Chinese property stocks rally on optimism that mortgages and rents to be exempt from tax
New rules likely to take effect in January next year
Shares in China Vanke and other mainland developers rallied on expectations the government will soon unveil specific rules that exempt mortgages and house rents from taxable income.
Vanke jumped 5.1 per cent to close at 24.17 yuan in Shenzhen on Wednesday, capping its biggest gain since March 29. The gain pared the stock’s decline to 22 per cent in 2018.
Poly Real Estate Group added 4.7 per cent to 12.71 yuan in Shanghai and Future Land Holdings climbed 7.3 per cent to 27.12 yuan. A property gauge under the Shanghai Composite Index (SCI) gained 2.4 per cent.
Related government departments have worked closely on the detailed plans that will allow mortgages and rents to be deducted from individuals’ taxable income, the Securities Daily said in a Wednesday report. The rules are likely to take effect in January next year, according to early government statements.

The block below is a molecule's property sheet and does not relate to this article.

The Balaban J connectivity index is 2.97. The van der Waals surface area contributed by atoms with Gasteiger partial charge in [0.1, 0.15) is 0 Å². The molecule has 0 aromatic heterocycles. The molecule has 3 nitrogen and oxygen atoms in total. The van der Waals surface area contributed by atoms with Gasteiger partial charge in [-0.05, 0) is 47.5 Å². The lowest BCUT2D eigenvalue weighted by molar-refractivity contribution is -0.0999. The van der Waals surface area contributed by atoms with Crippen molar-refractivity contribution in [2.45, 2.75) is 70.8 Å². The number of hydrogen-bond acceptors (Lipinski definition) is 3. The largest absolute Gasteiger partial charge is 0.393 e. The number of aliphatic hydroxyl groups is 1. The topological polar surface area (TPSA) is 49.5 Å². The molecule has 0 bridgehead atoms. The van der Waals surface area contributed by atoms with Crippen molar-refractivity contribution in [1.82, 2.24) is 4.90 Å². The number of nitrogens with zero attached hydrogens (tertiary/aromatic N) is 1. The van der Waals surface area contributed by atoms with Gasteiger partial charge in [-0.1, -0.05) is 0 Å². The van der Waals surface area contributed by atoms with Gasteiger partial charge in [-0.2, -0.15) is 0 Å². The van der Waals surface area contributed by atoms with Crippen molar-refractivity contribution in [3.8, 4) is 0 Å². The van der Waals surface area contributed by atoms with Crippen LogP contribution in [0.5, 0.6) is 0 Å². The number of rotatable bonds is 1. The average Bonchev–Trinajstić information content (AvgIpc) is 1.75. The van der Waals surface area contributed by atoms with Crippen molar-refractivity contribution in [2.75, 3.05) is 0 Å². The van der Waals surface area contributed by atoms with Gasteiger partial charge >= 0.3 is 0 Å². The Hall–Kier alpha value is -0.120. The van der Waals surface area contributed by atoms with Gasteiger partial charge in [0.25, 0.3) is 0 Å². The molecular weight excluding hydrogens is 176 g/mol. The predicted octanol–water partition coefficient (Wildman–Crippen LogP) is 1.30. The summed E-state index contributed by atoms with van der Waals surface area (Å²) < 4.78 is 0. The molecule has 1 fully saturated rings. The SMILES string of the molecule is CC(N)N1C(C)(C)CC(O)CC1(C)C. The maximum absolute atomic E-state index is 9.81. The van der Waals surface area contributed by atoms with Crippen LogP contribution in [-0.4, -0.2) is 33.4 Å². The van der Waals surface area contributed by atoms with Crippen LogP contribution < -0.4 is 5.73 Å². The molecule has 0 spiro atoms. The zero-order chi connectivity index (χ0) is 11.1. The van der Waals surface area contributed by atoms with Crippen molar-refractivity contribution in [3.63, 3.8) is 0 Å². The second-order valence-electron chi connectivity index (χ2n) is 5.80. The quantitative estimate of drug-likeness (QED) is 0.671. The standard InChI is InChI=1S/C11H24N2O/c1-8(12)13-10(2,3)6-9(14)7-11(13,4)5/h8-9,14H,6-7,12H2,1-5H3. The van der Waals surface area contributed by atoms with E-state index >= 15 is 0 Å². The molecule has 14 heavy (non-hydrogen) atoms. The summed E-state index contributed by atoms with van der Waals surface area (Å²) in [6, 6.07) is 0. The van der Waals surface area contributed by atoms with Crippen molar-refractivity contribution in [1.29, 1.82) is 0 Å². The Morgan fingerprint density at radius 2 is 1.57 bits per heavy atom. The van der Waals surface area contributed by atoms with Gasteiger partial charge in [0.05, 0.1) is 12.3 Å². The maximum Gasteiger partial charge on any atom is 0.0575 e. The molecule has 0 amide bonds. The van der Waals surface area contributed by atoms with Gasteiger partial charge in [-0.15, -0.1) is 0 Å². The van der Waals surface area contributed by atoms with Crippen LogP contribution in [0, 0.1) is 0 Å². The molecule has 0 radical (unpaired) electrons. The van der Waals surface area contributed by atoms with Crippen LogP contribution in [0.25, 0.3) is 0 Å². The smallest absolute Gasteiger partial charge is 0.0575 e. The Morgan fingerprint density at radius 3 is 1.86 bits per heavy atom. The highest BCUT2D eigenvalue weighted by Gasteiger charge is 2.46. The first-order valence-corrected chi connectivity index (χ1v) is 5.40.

The deductions are part of a revision of the law passed by China’s legislature at the end of last month to ease the tax burden for Chinese tax payers. The threshold for paying income tax will be raised to 5,000 yuan (US$729) per month from 3,500 yuan starting October, and family expenditure on children’s education and elderly care can also now be deducted from income subject to tax payments.
The news gave a boost to property stocks that are struggling after an increased crackdown on rising home prices and scaled-back subsidies for home purchases in smaller cities.
Housing sales growth already moderated to 2.4 per cent in August, because of weakness in third- and fourth-tier cities, according to China International Capital Corp.
GF Securities recommends buying leading developers, such as Vanke and China Merchants Shekou Industrial Zone Holdings, as they stand to benefit from the industry consolidation and steady future earnings growth.
China Merchants Shekou also rallied 7.4 per cent to 19.03 yuan in Shenzhen, after trimming its loss to 2.7 per cent this year.
The Shanghai Composite Index rebounded 1.1 per cent on Wednesday, extending a 1.8 per cent gain from the previous day, as investors translated the official announcement of tariffs on US$200 billion of Chinese goods by the White House as a respite for stocks.